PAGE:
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Frank Rolfe–Manufactured Home Communities, Prospective HomeOwners Win with Trump

March 22nd, 2017 Comments off
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There has been an evolution from trailer houses, to mobile homes, to today’s manufactured homes.  To see that article, click image above. Credit: MHLivingNews.

Manufactured home community sector maverick, Frank Rolfe, has sounded off in a recent commentary, breaking down the reasons that manufactured home community owners, and prospective home buyers, win with the Administration of President Donald Trump.

According to the NuWire release, Rolfe had plenty to say.

Whether you are Democrat or Republican, there is no question that mobile home park [sic] owners are likely to do very well under the Trump presidency. Here is an outline of the different issues that will help mobile home park [sic] owners, based on the agenda discussed so far,” said Rolfe.

Rolfe and his partners operate one of the largest portfolios of manufactured home communities in the nation.  His boot camps, books and talks draws potential investors. Rolfe’s been called a “media-magnet.”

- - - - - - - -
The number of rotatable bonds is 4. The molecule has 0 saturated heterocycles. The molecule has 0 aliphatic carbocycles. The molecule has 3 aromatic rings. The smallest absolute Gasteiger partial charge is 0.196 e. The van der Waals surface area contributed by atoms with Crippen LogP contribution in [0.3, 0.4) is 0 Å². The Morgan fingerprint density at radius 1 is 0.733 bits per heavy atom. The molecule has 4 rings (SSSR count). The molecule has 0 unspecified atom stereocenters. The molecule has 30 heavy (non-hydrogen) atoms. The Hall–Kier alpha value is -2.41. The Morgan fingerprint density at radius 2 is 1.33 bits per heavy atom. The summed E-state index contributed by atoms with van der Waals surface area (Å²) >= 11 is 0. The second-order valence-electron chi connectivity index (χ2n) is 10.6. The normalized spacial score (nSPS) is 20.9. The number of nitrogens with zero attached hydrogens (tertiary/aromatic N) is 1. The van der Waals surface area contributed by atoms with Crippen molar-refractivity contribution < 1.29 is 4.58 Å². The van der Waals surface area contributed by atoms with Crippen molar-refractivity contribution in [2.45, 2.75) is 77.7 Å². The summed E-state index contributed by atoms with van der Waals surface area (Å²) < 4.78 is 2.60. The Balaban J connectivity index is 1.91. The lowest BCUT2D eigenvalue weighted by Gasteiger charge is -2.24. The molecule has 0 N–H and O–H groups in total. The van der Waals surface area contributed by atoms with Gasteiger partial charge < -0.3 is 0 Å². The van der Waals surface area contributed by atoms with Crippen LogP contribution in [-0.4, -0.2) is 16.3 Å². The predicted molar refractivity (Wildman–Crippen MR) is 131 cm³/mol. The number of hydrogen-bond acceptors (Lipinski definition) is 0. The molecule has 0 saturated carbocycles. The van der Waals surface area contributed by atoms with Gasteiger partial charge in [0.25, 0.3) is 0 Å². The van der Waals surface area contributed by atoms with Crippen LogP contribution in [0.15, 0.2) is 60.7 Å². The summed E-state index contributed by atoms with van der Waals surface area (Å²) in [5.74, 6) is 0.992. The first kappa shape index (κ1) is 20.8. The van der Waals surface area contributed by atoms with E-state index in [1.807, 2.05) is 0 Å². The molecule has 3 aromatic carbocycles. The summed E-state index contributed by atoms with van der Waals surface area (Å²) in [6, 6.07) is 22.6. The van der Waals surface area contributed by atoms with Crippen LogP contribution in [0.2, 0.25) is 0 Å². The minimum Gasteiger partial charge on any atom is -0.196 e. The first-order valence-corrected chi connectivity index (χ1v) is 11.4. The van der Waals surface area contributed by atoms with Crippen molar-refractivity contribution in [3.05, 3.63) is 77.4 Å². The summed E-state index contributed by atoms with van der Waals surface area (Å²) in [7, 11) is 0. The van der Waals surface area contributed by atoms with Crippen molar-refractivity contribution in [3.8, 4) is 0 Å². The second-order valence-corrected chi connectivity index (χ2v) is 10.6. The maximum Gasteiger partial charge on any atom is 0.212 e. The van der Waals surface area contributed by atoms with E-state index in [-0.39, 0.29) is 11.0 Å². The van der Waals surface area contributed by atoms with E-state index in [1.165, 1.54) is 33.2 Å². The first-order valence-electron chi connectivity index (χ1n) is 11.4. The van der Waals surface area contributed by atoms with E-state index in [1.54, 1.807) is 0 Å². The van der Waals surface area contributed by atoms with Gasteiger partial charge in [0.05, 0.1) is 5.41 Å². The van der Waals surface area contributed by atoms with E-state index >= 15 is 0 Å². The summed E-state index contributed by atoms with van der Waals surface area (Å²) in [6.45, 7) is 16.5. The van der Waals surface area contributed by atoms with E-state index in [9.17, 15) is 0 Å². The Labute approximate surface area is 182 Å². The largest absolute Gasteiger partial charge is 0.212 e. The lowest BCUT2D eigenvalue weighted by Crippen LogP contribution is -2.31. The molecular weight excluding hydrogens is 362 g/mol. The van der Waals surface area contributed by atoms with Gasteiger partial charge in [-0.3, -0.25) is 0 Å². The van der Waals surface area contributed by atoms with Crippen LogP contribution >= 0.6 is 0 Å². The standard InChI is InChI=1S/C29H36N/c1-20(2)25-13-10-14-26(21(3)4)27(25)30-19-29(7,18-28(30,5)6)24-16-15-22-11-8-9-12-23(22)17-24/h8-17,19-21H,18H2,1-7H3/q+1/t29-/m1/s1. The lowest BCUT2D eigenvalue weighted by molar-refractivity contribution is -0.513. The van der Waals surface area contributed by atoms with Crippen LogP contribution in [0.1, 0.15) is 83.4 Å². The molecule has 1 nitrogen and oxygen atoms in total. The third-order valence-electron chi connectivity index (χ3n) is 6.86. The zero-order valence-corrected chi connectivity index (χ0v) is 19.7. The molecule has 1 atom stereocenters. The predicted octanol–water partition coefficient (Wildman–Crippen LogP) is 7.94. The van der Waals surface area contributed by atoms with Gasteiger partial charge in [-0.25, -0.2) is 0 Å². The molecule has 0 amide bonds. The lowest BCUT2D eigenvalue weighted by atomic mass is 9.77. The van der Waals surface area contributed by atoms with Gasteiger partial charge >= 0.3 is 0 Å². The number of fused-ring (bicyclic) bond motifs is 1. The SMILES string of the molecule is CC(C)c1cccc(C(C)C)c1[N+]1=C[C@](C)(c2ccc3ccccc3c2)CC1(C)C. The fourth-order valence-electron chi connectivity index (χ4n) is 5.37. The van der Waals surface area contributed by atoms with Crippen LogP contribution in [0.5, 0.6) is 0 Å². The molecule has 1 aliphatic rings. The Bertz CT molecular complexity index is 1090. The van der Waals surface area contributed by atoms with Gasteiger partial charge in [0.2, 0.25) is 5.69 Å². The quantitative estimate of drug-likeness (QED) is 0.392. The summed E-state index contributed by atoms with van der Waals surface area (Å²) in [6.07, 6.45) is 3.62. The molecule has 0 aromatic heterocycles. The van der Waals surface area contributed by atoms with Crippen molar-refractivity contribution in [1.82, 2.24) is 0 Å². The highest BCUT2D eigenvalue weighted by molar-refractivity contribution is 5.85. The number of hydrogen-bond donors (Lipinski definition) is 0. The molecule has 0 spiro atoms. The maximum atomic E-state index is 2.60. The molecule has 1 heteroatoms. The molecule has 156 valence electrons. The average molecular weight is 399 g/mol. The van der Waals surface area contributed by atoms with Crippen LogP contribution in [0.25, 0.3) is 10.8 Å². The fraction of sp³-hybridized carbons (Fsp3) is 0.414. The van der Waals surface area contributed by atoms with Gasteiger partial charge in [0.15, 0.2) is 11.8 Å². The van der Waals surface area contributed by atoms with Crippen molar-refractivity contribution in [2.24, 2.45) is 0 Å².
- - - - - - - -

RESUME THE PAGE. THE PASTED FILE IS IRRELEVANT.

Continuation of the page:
The most notable place his news release used what many want in terms of correct industry terminology was in the bio, which stated he has over 25,000 home sites in 28 states and draws to a close by saying, “To learn more about Frank’s views on the manufactured home community industry...” 

He isn’t shy about his opinions.

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Kurt Kelley. Credit: MHProNews.

As for Frank, he takes heat for stating facts and truth publicly when others don’t.  He’s the Donald Trump of our industry.” said Kurt Kelley, JD, a financial services provider, industry writer, and colleague of Rolfe’s.

Speaking on the 2008 SAFE Act and Dodd-Frank in 2010, which created the Consumer Financial Protection Bureau, Rolfe sees their repeal being the key to the dream of homeownership.

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Dave Reynolds (l), Frank Rolfe (r), of

Mobile Home University, Mobile Home Park Store and RV Horizons.

If SAFE and Dodd-Frank were repealed, it would allow park owners [sic] to go back to writing mortgages on their homes and letting people be homeowners instead of mere renters. And mobile home parks [sic] work better when the residents all [own] their own homes, and are stakeholders in the business model, said Rolfe.

Rolfe has been outspoken recently regarding MHI, when it comes to defending the industry he loves and works in.

The folks at MHI – the industry lobby group – are nice people, but what’s with the concept of silence is golden? Negative articles on the industry are met with ‘no comment.’ Positive news opportunities are met with ‘no comment.’ I’ve never seen anything like it,” said Rolfe in a feature linked here.

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Images on MHProNews are routinely used under fair use guidelines, as is the case with the images in the collage above.

Speaking on other areas he deemed important, Rolfe pointed out infrastructure, and a focus on the heartland, as promising signs coming from the Trump Administration.